If the Trump admin prevails, why should now everybody who followed her be fired?


  2. If AMT is repealed then there seems to be no excuse to move in the proposed tax code. Besides, the ultra-high earners don’t get to deduct their state taxes now b/c of AMT. So post AMT repeal the state tax deduction issue is moot for them. Never was before and won’t be after, if you get my drift.


  3. The NYT outdoes itself.

    The first response is perfect.


    • I think the NYT will be disappointed in how few normal guys will accept the social marching orders of women and beta males…

      Liked by 1 person

    • From the NYT:

      I have seen just how profoundly men don’t want to talk about their own gendered nature.

      WTF does “gendered nature” mean? Since when is “gender” anything but a noun?


      • I saw that statement and thought “maybe they just don’t want to talk to you…”


      • George likes to talk about his male nature. Is that his gendered nature or his natural gender? Inquiring minds are rooting about in this anthill of culture.


    • There’s actually one thought in there that I agree with:

      “What if there is no possible reconciliation between the bright clean ideals of gender equality and the mechanisms of human desire?”

      This isn’t a problem if you don’t buy into the progressive view of what constitutes equality.


      • Yup…I definitely agree with you.


      • What does gender equality in the law have to do with whether I am bigger than my wife? Or with the fact that men are horniest between puberty and 25 while women are horniest in their late 30s to mid 40s [you can look it up]?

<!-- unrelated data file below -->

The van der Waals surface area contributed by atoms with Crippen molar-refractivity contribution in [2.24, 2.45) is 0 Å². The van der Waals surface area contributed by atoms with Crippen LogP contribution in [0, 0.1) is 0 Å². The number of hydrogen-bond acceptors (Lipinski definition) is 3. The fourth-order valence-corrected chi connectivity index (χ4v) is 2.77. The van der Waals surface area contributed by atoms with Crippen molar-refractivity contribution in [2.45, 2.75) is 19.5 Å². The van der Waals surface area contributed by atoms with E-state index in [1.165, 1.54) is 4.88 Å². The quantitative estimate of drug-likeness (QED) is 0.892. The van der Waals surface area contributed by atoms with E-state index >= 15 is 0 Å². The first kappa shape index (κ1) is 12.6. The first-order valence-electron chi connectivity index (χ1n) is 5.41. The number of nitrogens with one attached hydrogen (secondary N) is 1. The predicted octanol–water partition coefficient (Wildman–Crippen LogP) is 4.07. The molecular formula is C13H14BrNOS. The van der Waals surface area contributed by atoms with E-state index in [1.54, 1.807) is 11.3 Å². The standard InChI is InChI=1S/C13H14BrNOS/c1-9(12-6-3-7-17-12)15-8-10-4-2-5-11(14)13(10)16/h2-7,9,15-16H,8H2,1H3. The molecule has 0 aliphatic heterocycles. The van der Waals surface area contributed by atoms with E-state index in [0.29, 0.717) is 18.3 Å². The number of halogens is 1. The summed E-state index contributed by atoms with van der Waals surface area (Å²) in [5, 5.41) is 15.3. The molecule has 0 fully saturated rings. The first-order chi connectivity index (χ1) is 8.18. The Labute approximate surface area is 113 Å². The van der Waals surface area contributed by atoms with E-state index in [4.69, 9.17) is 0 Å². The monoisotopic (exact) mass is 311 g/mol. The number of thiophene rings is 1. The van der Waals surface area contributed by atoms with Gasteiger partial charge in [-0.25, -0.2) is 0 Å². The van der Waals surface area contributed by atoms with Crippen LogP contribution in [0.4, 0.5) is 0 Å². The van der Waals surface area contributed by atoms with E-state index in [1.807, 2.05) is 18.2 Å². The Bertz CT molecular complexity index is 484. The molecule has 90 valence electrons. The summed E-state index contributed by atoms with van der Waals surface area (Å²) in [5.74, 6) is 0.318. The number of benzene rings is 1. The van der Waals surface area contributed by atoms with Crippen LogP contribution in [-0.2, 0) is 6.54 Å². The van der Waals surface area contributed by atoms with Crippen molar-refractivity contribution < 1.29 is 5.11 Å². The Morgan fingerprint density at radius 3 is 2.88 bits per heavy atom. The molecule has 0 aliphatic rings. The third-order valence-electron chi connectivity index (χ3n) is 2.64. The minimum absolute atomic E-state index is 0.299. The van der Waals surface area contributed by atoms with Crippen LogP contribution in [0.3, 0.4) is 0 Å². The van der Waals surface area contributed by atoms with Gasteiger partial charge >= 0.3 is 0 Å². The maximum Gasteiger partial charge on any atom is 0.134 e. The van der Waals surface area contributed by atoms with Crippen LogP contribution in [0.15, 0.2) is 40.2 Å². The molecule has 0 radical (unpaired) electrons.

There’s a lot of over-thinking of very small significance going on.

        And I still don’t understand the supposed connection between the tax proposals and moving out of Manhattan.


        • the news story relies on a Goldman Sachs study, and I won’t be able to see it online since it will be for clients only…


      • “What does gender equality in the law have to do with whether I am bigger than my wife?”

        You need to remember that these people read Harrison Bergeron as a how-to-guide, not as a warning.

        “THE YEAR WAS 2081, and everybody was finally equal. They weren’t only equal before God and the law. They were equal every which way. Nobody was smarter than anybody else. Nobody was better looking than anybody else. Nobody was stronger or quicker than anybody else. All this equality was due to the 211th, 212th, and 213th Amendments to the Constitution, and to the unceasing vigilance of agents of the United States Handicapper General.”


    • Also, if we are examining sexual pathologies, someone ought to do an op ed on why adult women teachers seem to seek out underage male students for sexual encounters and what it says about feminism.


  4. Heh.


  5. THe blowback on Pelosi from pissed off broads must outweigh the potential blowback she’s gonna get from the CBC.


  6. Man lefties get butthurt when they’re reminded that Fauxahontas faked an Indian Heritage to secure a plum job.

    Liked by 1 person

  7. I don’t see how the President’s statutory right to name a new agency director after one resigns is not paramount. Perhaps there is some magic language Trump missed, but I don’t know what it would be.


    • Mark:

      Perhaps there is some magic language Trump missed…

      If I am not mistaken, the magic elixir by which any language can be transformed from what it actually says and into what the left wants it to say in any given circumstance is officially known as “emanations from penumbras”.